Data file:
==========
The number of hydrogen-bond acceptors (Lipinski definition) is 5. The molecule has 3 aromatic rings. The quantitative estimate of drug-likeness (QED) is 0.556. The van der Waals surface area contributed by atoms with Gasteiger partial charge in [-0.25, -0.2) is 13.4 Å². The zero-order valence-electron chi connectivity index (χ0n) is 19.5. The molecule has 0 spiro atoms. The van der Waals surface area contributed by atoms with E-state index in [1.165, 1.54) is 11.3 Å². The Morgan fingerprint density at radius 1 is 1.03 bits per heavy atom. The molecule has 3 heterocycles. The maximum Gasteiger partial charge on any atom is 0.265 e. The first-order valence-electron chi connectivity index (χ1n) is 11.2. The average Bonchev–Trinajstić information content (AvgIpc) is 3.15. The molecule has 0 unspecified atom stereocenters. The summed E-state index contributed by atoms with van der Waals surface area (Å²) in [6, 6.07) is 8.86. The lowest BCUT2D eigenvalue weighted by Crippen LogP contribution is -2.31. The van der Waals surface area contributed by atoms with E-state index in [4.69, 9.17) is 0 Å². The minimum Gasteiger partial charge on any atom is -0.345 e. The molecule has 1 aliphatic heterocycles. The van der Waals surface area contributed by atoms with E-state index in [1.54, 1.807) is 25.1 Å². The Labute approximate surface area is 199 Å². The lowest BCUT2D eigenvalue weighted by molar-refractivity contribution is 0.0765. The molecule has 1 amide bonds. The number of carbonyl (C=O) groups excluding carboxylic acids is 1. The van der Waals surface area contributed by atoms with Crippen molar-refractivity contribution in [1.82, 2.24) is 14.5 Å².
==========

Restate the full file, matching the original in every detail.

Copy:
The number of hydrogen-bond acceptors (Lipinski definition) is 5. The molecule has 3 aromatic rings. The quantitative estimate of drug-likeness (QED) is 0.556. The van der Waals surface area contributed by atoms with Gasteiger partial charge in [-0.25, -0.2) is 13.4 Å². The zero-order valence-electron chi connectivity index (χ0n) is 19.5. The molecule has 0 spiro atoms. The van der Waals surface area contributed by atoms with E-state index in [1.165, 1.54) is 11.3 Å². The Morgan fingerprint density at radius 1 is 1.03 bits per heavy atom. The molecule has 3 heterocycles. The maximum Gasteiger partial charge on any atom is 0.265 e. The first-order valence-electron chi connectivity index (χ1n) is 11.2. The average Bonchev–Trinajstić information content (AvgIpc) is 3.15. The molecule has 0 unspecified atom stereocenters. The summed E-state index contributed by atoms with van der Waals surface area (Å²) in [6, 6.07) is 8.86. The lowest BCUT2D eigenvalue weighted by Crippen LogP contribution is -2.31. The van der Waals surface area contributed by atoms with E-state index in [4.69, 9.17) is 0 Å². The minimum Gasteiger partial charge on any atom is -0.345 e. The molecule has 1 aliphatic heterocycles. The van der Waals surface area contributed by atoms with E-state index in [1.54, 1.807) is 25.1 Å². The Labute approximate surface area is 199 Å². The lowest BCUT2D eigenvalue weighted by molar-refractivity contribution is 0.0765. The molecule has 1 amide bonds. The number of carbonyl (C=O) groups excluding carboxylic acids is 1. The van der Waals surface area contributed by atoms with Crippen molar-refractivity contribution in [1.82, 2.24) is 14.5 Å².